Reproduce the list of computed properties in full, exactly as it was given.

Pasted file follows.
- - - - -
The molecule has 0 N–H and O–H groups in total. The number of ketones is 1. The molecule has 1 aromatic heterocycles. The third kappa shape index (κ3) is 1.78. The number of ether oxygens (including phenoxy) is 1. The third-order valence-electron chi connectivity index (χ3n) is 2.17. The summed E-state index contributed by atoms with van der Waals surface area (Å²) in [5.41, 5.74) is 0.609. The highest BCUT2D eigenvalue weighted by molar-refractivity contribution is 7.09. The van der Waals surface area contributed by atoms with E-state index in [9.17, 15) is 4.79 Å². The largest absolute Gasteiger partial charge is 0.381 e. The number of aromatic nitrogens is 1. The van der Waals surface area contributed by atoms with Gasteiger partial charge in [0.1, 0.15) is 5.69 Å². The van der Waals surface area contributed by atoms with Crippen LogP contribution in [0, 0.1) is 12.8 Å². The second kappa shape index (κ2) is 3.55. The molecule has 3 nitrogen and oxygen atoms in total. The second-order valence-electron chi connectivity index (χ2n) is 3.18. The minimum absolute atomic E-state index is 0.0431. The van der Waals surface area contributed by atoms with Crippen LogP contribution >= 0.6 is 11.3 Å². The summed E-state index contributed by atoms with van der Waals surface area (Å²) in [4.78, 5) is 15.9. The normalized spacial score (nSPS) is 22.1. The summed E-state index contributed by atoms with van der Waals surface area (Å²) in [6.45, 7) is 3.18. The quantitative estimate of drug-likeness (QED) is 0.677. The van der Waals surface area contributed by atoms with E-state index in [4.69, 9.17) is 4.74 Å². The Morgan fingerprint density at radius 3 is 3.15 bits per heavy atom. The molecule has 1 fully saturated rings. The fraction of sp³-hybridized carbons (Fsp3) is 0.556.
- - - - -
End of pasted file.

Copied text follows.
The molecule has 0 N–H and O–H groups in total. The number of ketones is 1. The molecule has 1 aromatic heterocycles. The third kappa shape index (κ3) is 1.78. The number of ether oxygens (including phenoxy) is 1. The third-order valence-electron chi connectivity index (χ3n) is 2.17. The summed E-state index contributed by atoms with van der Waals surface area (Å²) in [5.41, 5.74) is 0.609. The highest BCUT2D eigenvalue weighted by molar-refractivity contribution is 7.09. The van der Waals surface area contributed by atoms with E-state index in [9.17, 15) is 4.79 Å². The largest absolute Gasteiger partial charge is 0.381 e. The number of aromatic nitrogens is 1. The van der Waals surface area contributed by atoms with Gasteiger partial charge in [0.1, 0.15) is 5.69 Å². The van der Waals surface area contributed by atoms with Crippen LogP contribution in [0, 0.1) is 12.8 Å². The second kappa shape index (κ2) is 3.55. The molecule has 3 nitrogen and oxygen atoms in total. The second-order valence-electron chi connectivity index (χ2n) is 3.18. The minimum absolute atomic E-state index is 0.0431. The van der Waals surface area contributed by atoms with Crippen LogP contribution >= 0.6 is 11.3 Å². The summed E-state index contributed by atoms with van der Waals surface area (Å²) in [4.78, 5) is 15.9. The normalized spacial score (nSPS) is 22.1. The summed E-state index contributed by atoms with van der Waals surface area (Å²) in [6.45, 7) is 3.18. The quantitative estimate of drug-likeness (QED) is 0.677. The van der Waals surface area contributed by atoms with E-state index in [4.69, 9.17) is 4.74 Å². The Morgan fingerprint density at radius 3 is 3.15 bits per heavy atom. The molecule has 1 fully saturated rings. The fraction of sp³-hybridized carbons (Fsp3) is 0.556.